For example, if your client is not providing you with the information that you need to do your job, you may wish to terminate the agreement.

Your termination clause will need to set out:

  • whether you or your client can terminate the professional services contract earlier than it is supposed to end;
  • how much notice is required to terminate;
  • what each party is required to do upon termination (for example, you can require that each party return the other’s intellectual property and confidential information); and
  • that your client will need to pay you for services completed and expenses incurred up until the point of termination.

Protect your business with BizCover and consultant insurance

While consultants provide specialised and expert advice to their clients day in and day out, nobody can get it exactly right every time. And this is where consultant insurance can help reduce consultant’s exposure to risk.

While Professional Indemnity is considered a must-have for consultants, there are other policies that can further reduce your exposure to business risks. These include:

Make consultant insurance easy with BizCover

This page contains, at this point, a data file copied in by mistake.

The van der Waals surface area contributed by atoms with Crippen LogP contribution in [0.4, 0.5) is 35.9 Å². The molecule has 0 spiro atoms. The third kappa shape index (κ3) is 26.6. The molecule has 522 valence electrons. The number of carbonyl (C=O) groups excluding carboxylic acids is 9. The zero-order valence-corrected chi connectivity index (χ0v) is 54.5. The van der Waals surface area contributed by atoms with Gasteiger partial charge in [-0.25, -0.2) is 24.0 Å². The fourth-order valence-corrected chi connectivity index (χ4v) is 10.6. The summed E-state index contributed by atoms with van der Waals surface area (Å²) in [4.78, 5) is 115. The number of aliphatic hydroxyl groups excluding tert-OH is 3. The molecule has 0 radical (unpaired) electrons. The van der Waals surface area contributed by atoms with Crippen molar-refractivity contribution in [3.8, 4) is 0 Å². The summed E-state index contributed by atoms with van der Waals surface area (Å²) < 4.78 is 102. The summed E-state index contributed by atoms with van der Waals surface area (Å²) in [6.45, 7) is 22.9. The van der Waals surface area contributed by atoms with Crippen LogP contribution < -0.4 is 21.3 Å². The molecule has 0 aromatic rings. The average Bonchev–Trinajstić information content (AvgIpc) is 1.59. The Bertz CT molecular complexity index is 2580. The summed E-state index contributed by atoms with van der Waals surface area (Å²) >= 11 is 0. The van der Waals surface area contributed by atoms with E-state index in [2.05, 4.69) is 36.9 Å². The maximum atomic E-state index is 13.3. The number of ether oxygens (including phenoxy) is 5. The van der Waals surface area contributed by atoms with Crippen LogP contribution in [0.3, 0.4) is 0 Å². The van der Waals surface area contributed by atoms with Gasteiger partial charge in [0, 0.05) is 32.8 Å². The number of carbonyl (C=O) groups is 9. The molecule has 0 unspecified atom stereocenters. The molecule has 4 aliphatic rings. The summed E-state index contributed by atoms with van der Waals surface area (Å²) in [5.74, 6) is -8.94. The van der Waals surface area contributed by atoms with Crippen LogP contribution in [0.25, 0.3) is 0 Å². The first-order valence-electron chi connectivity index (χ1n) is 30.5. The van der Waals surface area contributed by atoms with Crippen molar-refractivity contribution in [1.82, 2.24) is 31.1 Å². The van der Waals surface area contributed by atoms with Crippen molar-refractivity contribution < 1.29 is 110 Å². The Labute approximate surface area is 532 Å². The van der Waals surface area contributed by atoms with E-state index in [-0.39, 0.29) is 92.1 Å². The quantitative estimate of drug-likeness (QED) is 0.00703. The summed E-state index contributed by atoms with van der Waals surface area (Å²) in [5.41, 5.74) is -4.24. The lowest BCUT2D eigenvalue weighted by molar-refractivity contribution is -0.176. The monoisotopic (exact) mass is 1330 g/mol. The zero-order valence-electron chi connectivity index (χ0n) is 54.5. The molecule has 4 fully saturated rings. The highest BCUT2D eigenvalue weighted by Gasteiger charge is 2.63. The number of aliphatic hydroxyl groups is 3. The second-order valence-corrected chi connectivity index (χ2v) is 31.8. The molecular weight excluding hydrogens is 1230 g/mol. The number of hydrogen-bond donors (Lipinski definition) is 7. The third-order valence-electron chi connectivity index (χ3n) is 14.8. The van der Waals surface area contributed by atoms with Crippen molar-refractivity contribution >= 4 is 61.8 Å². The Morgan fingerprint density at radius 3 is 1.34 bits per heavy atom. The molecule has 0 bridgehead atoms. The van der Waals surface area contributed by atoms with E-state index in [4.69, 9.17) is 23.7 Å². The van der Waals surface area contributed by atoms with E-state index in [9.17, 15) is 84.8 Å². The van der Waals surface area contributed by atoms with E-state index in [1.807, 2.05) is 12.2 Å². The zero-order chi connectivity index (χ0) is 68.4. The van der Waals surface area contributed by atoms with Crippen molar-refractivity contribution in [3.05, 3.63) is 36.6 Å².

The great thing about choosing BizCover is that we make consultant insurance fast, simple, and cost-effective. In fact, you can get covered in just 10 minutes, then get back to growing your consultancy business. Call us on 1300 920 868 if you prefer to chat.

This information is general only and does not take into account your objectives, financial situation or needs. It should not be relied upon as advice. As with any insurance, cover will be subject to the terms, conditions and exclusions contained in the policy wording.
© 2023 BizCover Pty Limited, all rights reserved. ABN 68 127 707 975; AFSL 501769

Compare multiple quotes online in minutes

Compare FREE quotes

Compare multiple quotes online in minutes

Trusted by over 220,000 Australian small businesses.

Compare FREE quotes

Popular Searches